Zealots

The nationalistic Jewish partisans of the first century a.d., particularly those active in the Jewish War (66-70). The word “zealot” is Greek zelotes, and in the NT and the writings of Josephus represents the Hebrew qanna' or its Aramaic equivalent qan'ana; one of Jesus' disciples was a “zealot” or “Cananaean” (cf. Mark 3:18; Luke 6:15 RSV). The term could signify a religious enthusiast in general, then a militant nationalist, and finally a member of the religio- political party, the “fourth philosophy” (Josephus) of first- century Judaism,* which took a prominent part in the struggle against Rome.

The chief spiritual antecedents of the Zealot movement were the Maccabees, whose ardent religious zeal inspired them to take up the sword and wage a victorious campaign against their pagan Greek overlords in the second century b.c. The Maccabean ideal was not forgotten, and it revived after the Roman conquest of Palestine. The Zealot party as such was probably formed, or had its immediate origins, in the abortine revolt caused by the Roman census of a.d. 6; its first leader was Judas the Galilean (Acts 5:37), whose sons carried on the movement after his death. The last stand of the Zealots was at the fortress of Masada, captured by the Romans in a.d. 73.

W.R. Farmer, Maccabees, Zealots and Josephus (1956); M. Simon, Jewish sects at the time of Jesus (ET 1967); F.F. Bruce, New Testament History (1969), pp. 88-95.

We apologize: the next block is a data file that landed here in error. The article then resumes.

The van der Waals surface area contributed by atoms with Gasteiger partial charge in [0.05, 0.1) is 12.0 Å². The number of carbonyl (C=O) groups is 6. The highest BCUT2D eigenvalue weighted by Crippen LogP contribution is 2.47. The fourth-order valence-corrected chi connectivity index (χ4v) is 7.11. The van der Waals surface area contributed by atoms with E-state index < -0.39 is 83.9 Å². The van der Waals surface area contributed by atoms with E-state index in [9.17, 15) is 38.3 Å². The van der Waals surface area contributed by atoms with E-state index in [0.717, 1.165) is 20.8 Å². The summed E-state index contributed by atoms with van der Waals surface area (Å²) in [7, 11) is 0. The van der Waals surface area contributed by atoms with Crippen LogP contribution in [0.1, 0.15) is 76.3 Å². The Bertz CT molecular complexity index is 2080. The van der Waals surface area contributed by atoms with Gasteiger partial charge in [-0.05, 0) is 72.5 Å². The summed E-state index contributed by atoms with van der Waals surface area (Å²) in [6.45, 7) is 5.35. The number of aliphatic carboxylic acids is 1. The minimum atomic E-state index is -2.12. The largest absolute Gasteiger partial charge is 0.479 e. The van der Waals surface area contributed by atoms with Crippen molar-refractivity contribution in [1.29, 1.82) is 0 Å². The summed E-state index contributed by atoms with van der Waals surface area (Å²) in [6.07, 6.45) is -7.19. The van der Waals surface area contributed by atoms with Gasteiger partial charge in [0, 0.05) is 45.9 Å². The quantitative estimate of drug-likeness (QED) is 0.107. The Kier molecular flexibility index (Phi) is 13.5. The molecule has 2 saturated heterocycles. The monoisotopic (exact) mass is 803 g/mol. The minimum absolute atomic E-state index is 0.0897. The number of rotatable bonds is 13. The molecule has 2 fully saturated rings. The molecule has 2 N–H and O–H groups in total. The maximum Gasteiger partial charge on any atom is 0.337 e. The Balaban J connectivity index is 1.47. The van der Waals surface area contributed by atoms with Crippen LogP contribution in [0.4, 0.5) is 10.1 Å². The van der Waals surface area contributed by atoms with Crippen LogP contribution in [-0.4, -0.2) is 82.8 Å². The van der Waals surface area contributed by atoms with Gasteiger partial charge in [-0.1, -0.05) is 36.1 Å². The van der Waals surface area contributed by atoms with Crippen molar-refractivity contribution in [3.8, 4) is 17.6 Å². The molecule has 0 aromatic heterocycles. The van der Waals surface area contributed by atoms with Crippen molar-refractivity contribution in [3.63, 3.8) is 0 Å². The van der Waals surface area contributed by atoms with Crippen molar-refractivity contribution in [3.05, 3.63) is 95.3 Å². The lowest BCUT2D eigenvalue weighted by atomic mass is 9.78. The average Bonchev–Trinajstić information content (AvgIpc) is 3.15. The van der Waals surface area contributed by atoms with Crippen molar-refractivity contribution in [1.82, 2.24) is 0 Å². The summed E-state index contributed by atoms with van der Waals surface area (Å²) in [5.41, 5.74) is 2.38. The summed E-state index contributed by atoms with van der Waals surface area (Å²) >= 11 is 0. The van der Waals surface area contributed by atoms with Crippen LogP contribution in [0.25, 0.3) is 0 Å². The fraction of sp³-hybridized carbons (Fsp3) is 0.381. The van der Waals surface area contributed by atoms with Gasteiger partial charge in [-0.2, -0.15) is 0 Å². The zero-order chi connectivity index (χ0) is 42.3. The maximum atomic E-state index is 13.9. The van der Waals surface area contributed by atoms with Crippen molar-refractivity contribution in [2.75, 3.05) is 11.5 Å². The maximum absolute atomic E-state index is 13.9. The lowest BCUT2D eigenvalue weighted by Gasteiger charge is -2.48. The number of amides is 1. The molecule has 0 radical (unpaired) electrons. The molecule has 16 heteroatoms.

International Standard Bible Encyclopedia (1915)

zel’-ut, zel’-uts: Simon, one of the apostles, was called "the Zealot" Zelotes from zeloo "to rival," "emulate," "be jealous," "admire," "desire greatly," Lu 6:15; Ac 1:13, the King James Version "Zelotes"). In Mt 10:4 and Mr 3:18 he is called "the Cananean" (so the Revised Version (British and American) correctly; not "the Canaanite," as the King James Version says, following inferior manuscripts), ho Kananaios. From the time of the Maccabees there existed among the Jews a party who professed great zeal for the observance of the "law." According to Josephus (BJ, IV, iii, 9; v, 1; VII, viii, 1) they resorted to violence and assassination in their hatred of the foreigner, being at many points similar to the Chinese Boxers. It is not improbable that the "Assassins" (see Assassins) of Ac 21:38 were identical, or at least closely associated, with this body of "Zealots," to which we must conclude that Simon had belonged before he became one of the Twelve.

See, further, SIMON THE ZEALOT.